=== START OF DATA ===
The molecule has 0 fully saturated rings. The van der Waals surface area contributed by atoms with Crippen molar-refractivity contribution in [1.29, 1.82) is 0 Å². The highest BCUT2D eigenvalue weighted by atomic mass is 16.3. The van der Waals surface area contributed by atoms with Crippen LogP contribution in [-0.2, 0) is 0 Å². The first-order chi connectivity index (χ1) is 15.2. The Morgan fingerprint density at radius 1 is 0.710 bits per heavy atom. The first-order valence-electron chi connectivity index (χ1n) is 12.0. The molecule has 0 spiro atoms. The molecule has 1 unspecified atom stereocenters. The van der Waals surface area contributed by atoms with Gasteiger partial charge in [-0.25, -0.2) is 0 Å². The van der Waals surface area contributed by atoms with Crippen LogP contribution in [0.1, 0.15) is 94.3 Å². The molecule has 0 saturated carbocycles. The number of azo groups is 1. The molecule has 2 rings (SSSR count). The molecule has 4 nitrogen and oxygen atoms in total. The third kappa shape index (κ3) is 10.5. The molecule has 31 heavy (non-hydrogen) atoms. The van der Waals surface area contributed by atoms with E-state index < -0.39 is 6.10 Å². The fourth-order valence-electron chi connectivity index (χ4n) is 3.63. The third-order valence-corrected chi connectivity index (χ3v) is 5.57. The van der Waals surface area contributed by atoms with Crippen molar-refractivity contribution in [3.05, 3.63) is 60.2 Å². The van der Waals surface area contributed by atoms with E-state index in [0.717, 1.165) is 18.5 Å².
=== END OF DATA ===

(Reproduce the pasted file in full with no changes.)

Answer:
The molecule has 0 fully saturated rings. The van der Waals surface area contributed by atoms with Crippen molar-refractivity contribution in [1.29, 1.82) is 0 Å². The highest BCUT2D eigenvalue weighted by atomic mass is 16.3. The van der Waals surface area contributed by atoms with Crippen LogP contribution in [-0.2, 0) is 0 Å². The first-order chi connectivity index (χ1) is 15.2. The Morgan fingerprint density at radius 1 is 0.710 bits per heavy atom. The first-order valence-electron chi connectivity index (χ1n) is 12.0. The molecule has 0 spiro atoms. The molecule has 1 unspecified atom stereocenters. The van der Waals surface area contributed by atoms with Gasteiger partial charge in [-0.25, -0.2) is 0 Å². The van der Waals surface area contributed by atoms with Crippen LogP contribution in [0.1, 0.15) is 94.3 Å². The molecule has 0 saturated carbocycles. The number of azo groups is 1. The molecule has 2 rings (SSSR count). The molecule has 4 nitrogen and oxygen atoms in total. The third kappa shape index (κ3) is 10.5. The molecule has 31 heavy (non-hydrogen) atoms. The van der Waals surface area contributed by atoms with E-state index < -0.39 is 6.10 Å². The fourth-order valence-electron chi connectivity index (χ4n) is 3.63. The third-order valence-corrected chi connectivity index (χ3v) is 5.57. The van der Waals surface area contributed by atoms with Crippen molar-refractivity contribution in [3.05, 3.63) is 60.2 Å². The van der Waals surface area contributed by atoms with E-state index in [0.717, 1.165) is 18.5 Å².